Tuesday, April 10, 2007
Scientists create Asteroids
Look at Steven Spielberg's blockbuster movies with its computer-animated interpretation of a comet striking Earth -- were big box office hits. But computer scientists at Sandia National Laboratories are creating some big hits of their own these days that they think may better approximate a real asteroid catastrophe.
Using virtual reality techniques, decades of experience in shock physics, advanced computer programs, and the world's fastest computer, the scientists have completed in recent weeks one of the largest hypervelocity impact physics calculations ever performed.
In the latest computing scenario, an asteroid 1.4 kilometers in diameter strikes the Atlantic Ocean 25 miles south of Brooklyn, N.Y. To model the event the scientists broke up a 120-square-mile space that roughly approximates the New York City metropolitan area, the air above, and the water and earth below, into 100 million separate cubes, or grids. Sandia's teraflops supercomputer then calculated what happened inside each cube as the asteroid splashed down. The cubes were reassembled to produce a three-dimensional moving picture of the collision. The teraflops, currently the world's fastest computer, performs more than one trillion mathematical operations per second.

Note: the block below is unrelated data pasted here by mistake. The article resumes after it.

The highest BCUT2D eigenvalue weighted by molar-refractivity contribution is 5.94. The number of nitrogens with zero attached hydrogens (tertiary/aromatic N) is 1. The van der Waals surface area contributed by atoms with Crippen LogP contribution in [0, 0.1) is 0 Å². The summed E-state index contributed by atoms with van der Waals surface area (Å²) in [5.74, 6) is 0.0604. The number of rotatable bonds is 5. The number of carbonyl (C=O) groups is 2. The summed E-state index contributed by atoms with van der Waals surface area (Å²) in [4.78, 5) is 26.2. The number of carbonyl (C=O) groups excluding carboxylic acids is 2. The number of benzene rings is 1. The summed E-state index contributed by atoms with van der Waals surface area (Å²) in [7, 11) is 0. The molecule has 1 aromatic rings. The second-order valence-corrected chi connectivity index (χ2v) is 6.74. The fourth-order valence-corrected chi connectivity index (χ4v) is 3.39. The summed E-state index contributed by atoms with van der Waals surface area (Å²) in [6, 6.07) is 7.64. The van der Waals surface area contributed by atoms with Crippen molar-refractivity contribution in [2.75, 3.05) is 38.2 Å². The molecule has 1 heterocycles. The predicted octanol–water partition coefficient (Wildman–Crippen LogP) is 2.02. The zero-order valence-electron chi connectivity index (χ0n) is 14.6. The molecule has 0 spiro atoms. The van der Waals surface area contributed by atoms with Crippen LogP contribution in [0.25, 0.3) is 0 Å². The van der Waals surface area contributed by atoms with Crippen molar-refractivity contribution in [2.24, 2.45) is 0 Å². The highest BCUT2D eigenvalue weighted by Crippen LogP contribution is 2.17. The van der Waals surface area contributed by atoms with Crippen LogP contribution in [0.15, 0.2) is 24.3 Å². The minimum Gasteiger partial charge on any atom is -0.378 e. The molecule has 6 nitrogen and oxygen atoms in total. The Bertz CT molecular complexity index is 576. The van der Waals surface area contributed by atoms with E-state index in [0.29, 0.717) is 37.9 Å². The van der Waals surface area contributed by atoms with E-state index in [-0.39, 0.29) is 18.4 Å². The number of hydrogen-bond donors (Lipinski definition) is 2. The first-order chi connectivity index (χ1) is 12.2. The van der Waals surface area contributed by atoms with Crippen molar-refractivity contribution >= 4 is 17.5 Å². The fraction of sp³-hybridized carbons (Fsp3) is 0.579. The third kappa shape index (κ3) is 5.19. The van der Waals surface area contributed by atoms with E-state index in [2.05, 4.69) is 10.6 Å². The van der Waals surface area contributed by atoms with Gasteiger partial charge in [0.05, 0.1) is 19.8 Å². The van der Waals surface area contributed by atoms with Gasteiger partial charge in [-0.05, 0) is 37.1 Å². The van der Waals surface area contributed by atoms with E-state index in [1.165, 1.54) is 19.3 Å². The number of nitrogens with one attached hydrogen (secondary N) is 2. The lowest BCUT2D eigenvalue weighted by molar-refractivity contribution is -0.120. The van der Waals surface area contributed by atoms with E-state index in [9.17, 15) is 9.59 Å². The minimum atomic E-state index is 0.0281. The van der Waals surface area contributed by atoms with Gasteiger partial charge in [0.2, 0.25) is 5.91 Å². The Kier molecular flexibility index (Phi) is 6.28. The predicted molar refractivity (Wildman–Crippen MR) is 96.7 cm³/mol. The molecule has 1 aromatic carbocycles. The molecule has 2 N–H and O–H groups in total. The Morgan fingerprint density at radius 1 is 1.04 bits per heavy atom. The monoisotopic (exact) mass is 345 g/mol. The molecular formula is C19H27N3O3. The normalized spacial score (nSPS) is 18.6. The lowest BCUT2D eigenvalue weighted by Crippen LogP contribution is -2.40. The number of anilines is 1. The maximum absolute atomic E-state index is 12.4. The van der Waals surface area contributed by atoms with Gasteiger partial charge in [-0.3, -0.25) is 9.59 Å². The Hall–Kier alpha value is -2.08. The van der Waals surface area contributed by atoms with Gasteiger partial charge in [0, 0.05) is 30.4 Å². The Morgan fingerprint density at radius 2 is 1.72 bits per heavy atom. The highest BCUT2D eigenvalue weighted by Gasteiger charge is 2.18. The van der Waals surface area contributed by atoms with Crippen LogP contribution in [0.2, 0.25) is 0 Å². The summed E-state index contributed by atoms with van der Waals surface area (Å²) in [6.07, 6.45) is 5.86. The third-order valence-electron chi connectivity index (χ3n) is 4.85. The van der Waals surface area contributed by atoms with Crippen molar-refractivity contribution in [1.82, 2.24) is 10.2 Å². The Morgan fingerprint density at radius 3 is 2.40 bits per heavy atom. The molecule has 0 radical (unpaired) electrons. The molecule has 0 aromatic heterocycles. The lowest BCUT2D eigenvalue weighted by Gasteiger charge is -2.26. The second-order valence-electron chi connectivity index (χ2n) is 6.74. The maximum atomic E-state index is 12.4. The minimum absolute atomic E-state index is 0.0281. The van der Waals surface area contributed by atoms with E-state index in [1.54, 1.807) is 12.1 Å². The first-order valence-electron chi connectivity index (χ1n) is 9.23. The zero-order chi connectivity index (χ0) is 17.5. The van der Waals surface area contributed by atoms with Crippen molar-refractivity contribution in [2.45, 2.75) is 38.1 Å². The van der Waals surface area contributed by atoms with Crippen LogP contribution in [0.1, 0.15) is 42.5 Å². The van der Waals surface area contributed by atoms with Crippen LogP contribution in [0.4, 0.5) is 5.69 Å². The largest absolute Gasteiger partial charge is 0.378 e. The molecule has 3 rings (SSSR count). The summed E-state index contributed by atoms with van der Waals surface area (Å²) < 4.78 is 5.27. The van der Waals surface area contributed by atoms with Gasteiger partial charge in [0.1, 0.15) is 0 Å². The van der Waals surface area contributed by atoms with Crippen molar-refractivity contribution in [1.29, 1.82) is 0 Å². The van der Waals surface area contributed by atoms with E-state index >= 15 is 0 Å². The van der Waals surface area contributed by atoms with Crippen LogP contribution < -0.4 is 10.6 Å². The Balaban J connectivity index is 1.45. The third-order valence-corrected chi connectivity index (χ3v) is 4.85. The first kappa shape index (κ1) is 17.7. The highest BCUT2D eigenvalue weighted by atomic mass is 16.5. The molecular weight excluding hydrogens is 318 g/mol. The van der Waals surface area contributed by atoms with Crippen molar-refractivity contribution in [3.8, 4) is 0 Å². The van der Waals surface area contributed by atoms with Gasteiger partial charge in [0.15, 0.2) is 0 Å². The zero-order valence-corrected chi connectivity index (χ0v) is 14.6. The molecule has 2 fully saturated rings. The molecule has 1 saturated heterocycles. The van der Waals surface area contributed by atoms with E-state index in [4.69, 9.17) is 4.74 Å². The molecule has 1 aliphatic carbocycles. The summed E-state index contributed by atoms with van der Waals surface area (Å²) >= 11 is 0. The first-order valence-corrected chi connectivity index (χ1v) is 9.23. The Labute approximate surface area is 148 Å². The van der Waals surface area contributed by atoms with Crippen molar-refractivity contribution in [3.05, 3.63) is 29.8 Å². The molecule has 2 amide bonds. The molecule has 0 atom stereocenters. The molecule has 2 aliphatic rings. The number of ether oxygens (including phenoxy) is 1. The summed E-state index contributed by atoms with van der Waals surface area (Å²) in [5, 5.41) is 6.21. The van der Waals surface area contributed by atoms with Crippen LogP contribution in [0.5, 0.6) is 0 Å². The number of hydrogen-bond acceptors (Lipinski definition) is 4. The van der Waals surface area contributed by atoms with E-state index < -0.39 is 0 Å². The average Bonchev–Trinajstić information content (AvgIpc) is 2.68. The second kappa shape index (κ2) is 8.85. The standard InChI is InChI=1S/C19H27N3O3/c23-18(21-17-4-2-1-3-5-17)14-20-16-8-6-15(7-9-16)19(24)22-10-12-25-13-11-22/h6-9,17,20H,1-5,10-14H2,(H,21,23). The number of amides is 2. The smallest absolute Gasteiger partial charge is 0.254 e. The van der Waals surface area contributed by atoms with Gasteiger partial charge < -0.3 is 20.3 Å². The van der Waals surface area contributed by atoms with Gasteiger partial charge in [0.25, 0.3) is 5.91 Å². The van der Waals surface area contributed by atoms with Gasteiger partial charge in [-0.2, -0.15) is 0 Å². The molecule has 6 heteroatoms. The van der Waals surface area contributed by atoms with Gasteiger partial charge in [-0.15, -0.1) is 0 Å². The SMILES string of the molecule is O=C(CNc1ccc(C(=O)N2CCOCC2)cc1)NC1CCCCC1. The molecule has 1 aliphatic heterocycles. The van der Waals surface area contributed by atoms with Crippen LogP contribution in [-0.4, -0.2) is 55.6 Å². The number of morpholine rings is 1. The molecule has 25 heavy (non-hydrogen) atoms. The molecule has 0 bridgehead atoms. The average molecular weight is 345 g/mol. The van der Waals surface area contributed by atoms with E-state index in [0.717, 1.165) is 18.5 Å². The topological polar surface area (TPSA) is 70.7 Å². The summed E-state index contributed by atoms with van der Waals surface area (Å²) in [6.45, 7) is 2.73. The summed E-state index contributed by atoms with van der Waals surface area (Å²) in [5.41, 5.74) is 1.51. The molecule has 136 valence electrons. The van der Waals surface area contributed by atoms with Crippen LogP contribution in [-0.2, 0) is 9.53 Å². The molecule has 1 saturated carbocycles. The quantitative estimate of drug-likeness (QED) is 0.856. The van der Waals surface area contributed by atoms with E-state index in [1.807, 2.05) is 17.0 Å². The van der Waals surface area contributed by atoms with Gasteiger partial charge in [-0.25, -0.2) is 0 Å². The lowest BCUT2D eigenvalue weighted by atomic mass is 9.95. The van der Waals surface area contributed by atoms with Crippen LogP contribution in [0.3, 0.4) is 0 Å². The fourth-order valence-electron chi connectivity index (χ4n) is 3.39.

The simulation is no video game; the calculations take into account the real-world laws of physics governing time, temperature, pressure, gravity, the densities of water and earth, and hundreds of other considerations to create an accurate prediction. What's more, the resulting computer simulation can be explored using interactive virtual reality techniques. For instance, scientists can "fly through" the 3-D movie to get a better idea of what's happening on Coney Island if they want.